2008-09-06 / Columnists

Michigan Politics

Michiganians on Prez Slates Are Few and Failed
By George Weeks

Barack Obama and John McCain each had politicians with Michigan ties, one extremely slight, on their widely trumpeted running mate "short list," which often amounts to little more than a stroke list. Both ended up last week as also-rans.

Michigan native Mitt Romney, former governor of Massachusetts and son of ex- Governor George Romney (a failed 1968 presidential hopeful), beat McCain in the 2008 Michigan Republican presidential primary and clearly would have helped McCain here in November.

(Governor Jennifer Granholm, in a CNN interview from last week's Democratic National Convention, snipped of Mitt: "The son is not the father, I can tell you that.")

Democrat Obama's touted short list included Kansas Governor Kathleen Sebelius, daughter of early 1970s Ohio Governor John Gilligan, who had a vacation pad in Leelanau County, where Sebelius spoke to Democrats earlier this month.

Michigan looms as major battleground state. Granholm correctly says, "There is no path to the White House that doesn't go through Michigan."

But Michigan has had scant, and failed, ties to presidential tickets:

• Former territorial Governor Lewis Cass was the Democratic presidential nominee in 1848. He lost to Whig Zachary Taylor, who won when Cass and ex- President Martin Van Buren, running on the Free Soil ticket, split the Democratic vote.

• Owosso-born Thomas E. Dewey was the unsuccessful 1944 GOP nominee against President Franklin D. Roosevelt and against President Harry Truman in 1948.

• Republican Grand Rapids Congressman Gerald Ford was picked in 1973 by President Richard Nixon to replace disgraced Vice-President Spiro T. Agnew, and then in 1974 he became president when the disgraced Nixon resigned. Jimmy Carter narrowly defeated Ford in 1976.

Ford was the only president never elected to either the presidency or the vice presidency.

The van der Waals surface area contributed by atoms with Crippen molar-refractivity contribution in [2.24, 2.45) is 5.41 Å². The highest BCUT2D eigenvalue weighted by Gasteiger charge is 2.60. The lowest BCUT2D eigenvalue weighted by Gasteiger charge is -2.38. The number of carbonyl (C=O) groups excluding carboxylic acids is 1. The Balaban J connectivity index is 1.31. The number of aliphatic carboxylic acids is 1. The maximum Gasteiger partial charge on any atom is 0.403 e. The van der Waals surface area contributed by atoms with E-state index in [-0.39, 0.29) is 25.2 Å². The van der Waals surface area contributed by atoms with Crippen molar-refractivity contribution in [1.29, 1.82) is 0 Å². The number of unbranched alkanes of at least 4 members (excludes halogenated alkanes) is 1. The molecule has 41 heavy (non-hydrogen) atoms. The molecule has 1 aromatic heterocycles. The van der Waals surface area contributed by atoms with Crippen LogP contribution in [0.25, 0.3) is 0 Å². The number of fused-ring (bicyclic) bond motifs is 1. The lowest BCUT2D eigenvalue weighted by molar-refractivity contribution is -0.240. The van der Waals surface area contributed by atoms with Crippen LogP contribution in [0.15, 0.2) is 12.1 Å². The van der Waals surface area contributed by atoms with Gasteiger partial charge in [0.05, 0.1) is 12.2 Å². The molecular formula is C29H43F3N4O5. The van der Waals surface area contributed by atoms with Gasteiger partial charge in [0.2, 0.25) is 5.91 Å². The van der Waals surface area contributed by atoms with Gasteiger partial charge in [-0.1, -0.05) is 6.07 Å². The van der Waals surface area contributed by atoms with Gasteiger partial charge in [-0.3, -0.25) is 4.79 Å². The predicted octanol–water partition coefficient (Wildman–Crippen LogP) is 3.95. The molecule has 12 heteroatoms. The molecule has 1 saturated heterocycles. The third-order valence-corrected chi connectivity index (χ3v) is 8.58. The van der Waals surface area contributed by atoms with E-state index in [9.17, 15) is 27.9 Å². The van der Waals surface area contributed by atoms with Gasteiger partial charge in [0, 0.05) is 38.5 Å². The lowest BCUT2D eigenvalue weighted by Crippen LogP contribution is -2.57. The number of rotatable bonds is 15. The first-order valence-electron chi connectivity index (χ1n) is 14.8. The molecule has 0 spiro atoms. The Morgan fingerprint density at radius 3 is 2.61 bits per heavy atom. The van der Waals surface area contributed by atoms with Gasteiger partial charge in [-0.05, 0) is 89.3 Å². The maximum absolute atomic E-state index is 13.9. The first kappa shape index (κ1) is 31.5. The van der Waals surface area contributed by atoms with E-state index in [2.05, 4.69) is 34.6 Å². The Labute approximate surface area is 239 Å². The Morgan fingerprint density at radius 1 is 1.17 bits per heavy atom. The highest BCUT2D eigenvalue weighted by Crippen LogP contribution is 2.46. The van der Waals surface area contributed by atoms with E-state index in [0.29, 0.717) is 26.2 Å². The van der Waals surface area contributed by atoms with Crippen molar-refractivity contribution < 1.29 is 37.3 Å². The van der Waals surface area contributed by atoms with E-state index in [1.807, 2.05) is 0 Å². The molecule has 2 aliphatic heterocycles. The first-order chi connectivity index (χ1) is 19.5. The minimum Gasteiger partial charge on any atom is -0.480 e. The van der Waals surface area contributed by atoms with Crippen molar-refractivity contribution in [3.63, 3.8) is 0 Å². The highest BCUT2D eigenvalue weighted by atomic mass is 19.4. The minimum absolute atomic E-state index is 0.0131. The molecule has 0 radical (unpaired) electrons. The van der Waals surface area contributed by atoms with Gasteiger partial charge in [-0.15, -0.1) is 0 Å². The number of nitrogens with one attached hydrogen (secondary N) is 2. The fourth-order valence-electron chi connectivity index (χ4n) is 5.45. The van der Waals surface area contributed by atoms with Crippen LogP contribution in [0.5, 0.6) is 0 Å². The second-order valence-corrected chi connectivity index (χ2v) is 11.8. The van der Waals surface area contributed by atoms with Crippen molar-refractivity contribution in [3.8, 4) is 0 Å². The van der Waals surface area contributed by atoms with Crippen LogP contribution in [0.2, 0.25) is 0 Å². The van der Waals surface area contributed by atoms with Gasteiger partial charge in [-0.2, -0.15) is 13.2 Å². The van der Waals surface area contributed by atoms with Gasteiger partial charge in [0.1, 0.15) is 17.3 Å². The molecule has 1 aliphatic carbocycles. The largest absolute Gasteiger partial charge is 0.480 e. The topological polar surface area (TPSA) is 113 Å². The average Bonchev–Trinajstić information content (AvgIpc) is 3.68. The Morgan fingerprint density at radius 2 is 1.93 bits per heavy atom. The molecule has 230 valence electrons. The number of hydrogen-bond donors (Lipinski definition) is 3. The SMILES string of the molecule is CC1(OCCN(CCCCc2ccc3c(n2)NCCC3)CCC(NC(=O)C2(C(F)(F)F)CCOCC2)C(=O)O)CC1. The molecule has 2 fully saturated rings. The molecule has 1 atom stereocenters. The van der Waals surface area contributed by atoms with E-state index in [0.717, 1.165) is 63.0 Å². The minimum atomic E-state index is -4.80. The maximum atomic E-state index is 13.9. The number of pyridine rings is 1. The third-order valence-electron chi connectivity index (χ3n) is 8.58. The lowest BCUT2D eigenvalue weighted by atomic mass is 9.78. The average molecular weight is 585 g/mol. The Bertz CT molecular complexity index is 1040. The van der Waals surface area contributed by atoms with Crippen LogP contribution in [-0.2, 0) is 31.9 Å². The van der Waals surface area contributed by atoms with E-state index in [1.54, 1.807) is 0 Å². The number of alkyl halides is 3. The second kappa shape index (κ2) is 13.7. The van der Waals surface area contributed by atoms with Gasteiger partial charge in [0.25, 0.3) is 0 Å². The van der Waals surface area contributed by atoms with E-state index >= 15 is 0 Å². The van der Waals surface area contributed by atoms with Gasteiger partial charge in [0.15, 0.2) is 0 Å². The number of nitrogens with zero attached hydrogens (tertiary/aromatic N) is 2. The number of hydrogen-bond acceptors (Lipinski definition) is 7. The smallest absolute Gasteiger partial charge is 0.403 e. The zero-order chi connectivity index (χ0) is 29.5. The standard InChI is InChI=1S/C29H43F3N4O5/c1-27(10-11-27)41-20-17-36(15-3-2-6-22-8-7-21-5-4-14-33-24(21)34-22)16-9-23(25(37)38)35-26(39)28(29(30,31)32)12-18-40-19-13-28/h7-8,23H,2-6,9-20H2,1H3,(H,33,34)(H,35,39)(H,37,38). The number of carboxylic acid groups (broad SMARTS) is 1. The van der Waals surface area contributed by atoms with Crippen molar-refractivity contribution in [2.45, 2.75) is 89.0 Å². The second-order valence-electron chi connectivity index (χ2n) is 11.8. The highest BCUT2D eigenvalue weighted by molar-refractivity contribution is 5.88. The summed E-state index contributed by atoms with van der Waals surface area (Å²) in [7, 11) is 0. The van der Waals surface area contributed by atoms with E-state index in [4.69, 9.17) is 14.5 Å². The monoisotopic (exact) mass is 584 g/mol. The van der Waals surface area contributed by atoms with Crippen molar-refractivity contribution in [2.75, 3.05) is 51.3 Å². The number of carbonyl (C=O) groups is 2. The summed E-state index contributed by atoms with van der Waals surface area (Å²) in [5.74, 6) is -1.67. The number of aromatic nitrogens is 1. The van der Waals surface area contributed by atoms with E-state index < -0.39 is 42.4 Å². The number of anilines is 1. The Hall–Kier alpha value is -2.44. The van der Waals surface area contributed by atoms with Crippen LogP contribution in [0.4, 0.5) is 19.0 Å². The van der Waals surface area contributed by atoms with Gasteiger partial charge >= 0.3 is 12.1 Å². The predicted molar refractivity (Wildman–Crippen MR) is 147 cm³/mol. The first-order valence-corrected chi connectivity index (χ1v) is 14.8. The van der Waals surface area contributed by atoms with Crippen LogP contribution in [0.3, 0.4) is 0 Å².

In the late 1950s, there was talk of Democratic Governor G. Mennen "Soapy" Williams as a presidential prospect, but that such talk faded in the wake of Michigan's cash crisis and payless paydays for state workers.

In 1996, Republican Governor John Engler, in advance of the Republican National Convention in San Diego, was reported to be on nominee-inwaiting Bob Dole's short list for the running mate selection that went to Jack Kemp.

As for last week's Obama/McCain selections:

It was no surprise when Sebelius and others said to be finalists lost out to highly credentialed Delaware Senator Joe Biden as Obama's choice.

But it was a huge surprise - a shocker - when McCain picked relatively unknown Alaska Governor Sarah Palin, a former small town mayor who was elected governor in 2006 and has an aggressive style that spurred opponents to pick up on the "Sarah Barracuda" nickname she earned in earlier days on the basketball court.

Seventeen U.S. governors have become president. At least one governor has been a major party candidate for president or vice-president in all but seven of the national campaigns since 1788.

But David Gergen, former adviser to presidents of both parties and well-respected commentator on politics, nailed it in calling McCain's tapping of the Alaska governor to be a heartbeat away from "a very large gamble."

Michigan Preview

McCain, in congratulating Obama for his nomination last week, was among those who noted that it was accepted on the 45th anniversary of The Reverend Martin Luther King's famous "I Have A Dream" speech in Washington, D.C.

King first gave that speech two months earlier in Detroit (June 23, 1963). The event was called the Great March on Detroit, organized by the Detroit Council on Human Rights.

George Weeks retired in 2006 after 22 years as political columnist for The Detroit News. His weekly Michigan Politics column is syndicated by Superior Features.

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